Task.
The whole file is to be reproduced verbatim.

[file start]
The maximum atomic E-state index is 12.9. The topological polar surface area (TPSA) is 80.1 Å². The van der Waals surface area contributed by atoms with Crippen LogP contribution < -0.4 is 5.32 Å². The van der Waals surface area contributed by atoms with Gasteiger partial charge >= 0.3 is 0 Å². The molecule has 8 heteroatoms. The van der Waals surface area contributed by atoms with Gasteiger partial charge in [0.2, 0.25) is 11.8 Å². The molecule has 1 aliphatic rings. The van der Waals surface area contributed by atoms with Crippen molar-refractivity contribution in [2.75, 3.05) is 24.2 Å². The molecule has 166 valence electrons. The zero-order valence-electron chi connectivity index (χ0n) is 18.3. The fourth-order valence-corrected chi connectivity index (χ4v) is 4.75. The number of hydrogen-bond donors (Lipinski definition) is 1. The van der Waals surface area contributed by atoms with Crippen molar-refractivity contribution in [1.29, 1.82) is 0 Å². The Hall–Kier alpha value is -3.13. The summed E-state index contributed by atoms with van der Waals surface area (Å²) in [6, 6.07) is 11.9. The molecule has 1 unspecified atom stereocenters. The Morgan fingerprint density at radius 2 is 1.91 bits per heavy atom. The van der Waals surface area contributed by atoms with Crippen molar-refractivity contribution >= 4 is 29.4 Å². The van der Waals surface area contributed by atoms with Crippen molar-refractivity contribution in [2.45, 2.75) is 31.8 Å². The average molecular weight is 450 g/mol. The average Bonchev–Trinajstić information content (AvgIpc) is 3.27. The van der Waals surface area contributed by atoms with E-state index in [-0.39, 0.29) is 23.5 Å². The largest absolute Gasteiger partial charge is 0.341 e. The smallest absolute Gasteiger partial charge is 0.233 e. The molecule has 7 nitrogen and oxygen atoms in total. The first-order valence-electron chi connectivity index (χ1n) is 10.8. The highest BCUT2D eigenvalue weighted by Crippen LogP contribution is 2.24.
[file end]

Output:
The maximum atomic E-state index is 12.9. The topological polar surface area (TPSA) is 80.1 Å². The van der Waals surface area contributed by atoms with Crippen LogP contribution < -0.4 is 5.32 Å². The van der Waals surface area contributed by atoms with Gasteiger partial charge >= 0.3 is 0 Å². The molecule has 8 heteroatoms. The van der Waals surface area contributed by atoms with Gasteiger partial charge in [0.2, 0.25) is 11.8 Å². The molecule has 1 aliphatic rings. The van der Waals surface area contributed by atoms with Crippen molar-refractivity contribution in [2.75, 3.05) is 24.2 Å². The molecule has 166 valence electrons. The zero-order valence-electron chi connectivity index (χ0n) is 18.3. The fourth-order valence-corrected chi connectivity index (χ4v) is 4.75. The number of hydrogen-bond donors (Lipinski definition) is 1. The van der Waals surface area contributed by atoms with Crippen molar-refractivity contribution in [1.29, 1.82) is 0 Å². The Hall–Kier alpha value is -3.13. The summed E-state index contributed by atoms with van der Waals surface area (Å²) in [6, 6.07) is 11.9. The molecule has 1 unspecified atom stereocenters. The Morgan fingerprint density at radius 2 is 1.91 bits per heavy atom. The van der Waals surface area contributed by atoms with Crippen molar-refractivity contribution >= 4 is 29.4 Å². The van der Waals surface area contributed by atoms with Crippen molar-refractivity contribution in [2.45, 2.75) is 31.8 Å². The average molecular weight is 450 g/mol. The average Bonchev–Trinajstić information content (AvgIpc) is 3.27. The van der Waals surface area contributed by atoms with E-state index in [-0.39, 0.29) is 23.5 Å². The largest absolute Gasteiger partial charge is 0.341 e. The smallest absolute Gasteiger partial charge is 0.233 e. The molecule has 7 nitrogen and oxygen atoms in total. The first-order valence-electron chi connectivity index (χ1n) is 10.8. The highest BCUT2D eigenvalue weighted by Crippen LogP contribution is 2.24.